Fiery-billed Aracari
Debbie Jordan

Back from the Field: Debbie Jordan’s Corcovado Adventure

Back from the Field: Debbie Jordan’s Corcovado Adventure

May 20, 2022|Holbrook in the FieldBirding| by Holbrook Travel

Debbie Jordan, Holbrook birding specialist and “ambassador,” recently returned from a 9-day adventure to the Osa Peninsula on the southwest of Costa Rica. She shared her story and vivid photos, and she vows to go back soon!

Punta Marenco Beach

Q: Can you describe this region of Costa Rica?

Debbie: Corcovado and the Osa Peninsula are affectionately known as the last frontier of Costa Rica, a pristine national park that is largely untouched by humans. There are no roads. There are some ranger stations there that you can only access by walking or by boat. And it’s just full of wildlife. There's an incredible diversity there. This was my 17th time to the country and there's still so much to explore. I'm in awe every time I go. There's just so much to see in this small little country.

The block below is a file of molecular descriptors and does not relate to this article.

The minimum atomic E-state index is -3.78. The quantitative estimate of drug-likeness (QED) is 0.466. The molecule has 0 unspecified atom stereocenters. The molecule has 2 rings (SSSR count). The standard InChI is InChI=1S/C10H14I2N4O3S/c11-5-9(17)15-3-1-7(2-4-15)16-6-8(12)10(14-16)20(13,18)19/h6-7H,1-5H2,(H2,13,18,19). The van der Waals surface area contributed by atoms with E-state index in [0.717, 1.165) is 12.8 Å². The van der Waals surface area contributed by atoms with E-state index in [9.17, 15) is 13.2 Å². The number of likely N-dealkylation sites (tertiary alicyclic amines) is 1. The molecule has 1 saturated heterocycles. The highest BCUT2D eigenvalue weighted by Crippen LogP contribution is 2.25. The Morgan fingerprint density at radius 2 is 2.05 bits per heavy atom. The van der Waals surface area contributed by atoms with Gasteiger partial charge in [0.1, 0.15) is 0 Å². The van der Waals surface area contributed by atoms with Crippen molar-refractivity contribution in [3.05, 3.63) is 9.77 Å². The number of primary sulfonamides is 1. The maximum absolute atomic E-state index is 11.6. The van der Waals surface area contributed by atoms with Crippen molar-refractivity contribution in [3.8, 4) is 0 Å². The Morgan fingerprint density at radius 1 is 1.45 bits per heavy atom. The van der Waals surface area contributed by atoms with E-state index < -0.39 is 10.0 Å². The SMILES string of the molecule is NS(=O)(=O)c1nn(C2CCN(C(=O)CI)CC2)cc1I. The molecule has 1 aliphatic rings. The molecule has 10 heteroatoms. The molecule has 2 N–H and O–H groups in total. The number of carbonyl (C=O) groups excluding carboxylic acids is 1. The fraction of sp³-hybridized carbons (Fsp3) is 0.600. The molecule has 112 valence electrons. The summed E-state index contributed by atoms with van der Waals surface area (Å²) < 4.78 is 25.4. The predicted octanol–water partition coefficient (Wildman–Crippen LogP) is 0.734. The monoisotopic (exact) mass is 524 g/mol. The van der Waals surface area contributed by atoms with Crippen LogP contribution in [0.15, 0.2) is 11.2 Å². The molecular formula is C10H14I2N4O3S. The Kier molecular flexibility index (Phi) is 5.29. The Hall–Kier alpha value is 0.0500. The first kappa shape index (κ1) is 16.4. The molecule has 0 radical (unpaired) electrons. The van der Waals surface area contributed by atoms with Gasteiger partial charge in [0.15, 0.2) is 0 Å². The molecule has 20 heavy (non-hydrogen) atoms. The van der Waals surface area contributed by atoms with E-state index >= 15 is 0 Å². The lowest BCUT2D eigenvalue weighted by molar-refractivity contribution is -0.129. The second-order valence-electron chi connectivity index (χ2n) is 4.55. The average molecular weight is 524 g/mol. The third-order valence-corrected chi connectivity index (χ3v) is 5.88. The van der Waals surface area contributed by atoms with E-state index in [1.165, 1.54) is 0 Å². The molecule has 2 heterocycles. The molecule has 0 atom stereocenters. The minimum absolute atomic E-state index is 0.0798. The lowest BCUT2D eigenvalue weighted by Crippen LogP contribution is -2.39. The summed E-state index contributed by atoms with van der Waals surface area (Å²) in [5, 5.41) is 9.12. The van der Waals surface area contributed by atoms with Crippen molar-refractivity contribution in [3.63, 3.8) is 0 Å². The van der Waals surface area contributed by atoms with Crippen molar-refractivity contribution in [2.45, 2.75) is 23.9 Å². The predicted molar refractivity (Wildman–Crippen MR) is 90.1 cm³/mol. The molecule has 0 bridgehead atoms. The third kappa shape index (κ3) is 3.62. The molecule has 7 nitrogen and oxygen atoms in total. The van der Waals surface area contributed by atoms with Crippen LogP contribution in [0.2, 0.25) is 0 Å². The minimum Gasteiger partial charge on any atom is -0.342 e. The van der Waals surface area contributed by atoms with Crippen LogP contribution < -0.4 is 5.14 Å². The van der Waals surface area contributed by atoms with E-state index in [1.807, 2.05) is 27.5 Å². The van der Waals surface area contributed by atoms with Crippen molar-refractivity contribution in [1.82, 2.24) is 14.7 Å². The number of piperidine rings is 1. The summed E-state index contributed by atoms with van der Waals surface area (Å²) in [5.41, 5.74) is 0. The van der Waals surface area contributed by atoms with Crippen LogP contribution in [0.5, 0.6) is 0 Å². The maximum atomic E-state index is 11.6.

Tower at Danta Corcovado

Q: What wildlife did your group hope to see when you were down there?

Debbie: We were very interested in seeing some of the endemics and near-endemics there, which include the Yellow-billed Cotinga and Mangrove Hummingbird. We pretty much got all of our target species on the trip. I think we saw just over 200 species in our 9-day program, which was very good, considering we were only in two locations.

Looking for Yellow-billed Cotinga

Q: Can you outline your itinerary?

Debbie: We first started out in San José and then flew in a small plane down to Drake Bay, a small town on the Osa Peninsula. We were picked up in 4x4s and took a 30-minute ride over to Punta Marenco Lodge, which overlooks the Pacific Ocean. The owners have a very strong conservation ethic and have actually created a private reserve, the Punta Río Claro Wildlife Refuge, adjacent to the national park. We spent three nights there and went on lots of adventures.

Sunset at Punta Marenco Lodge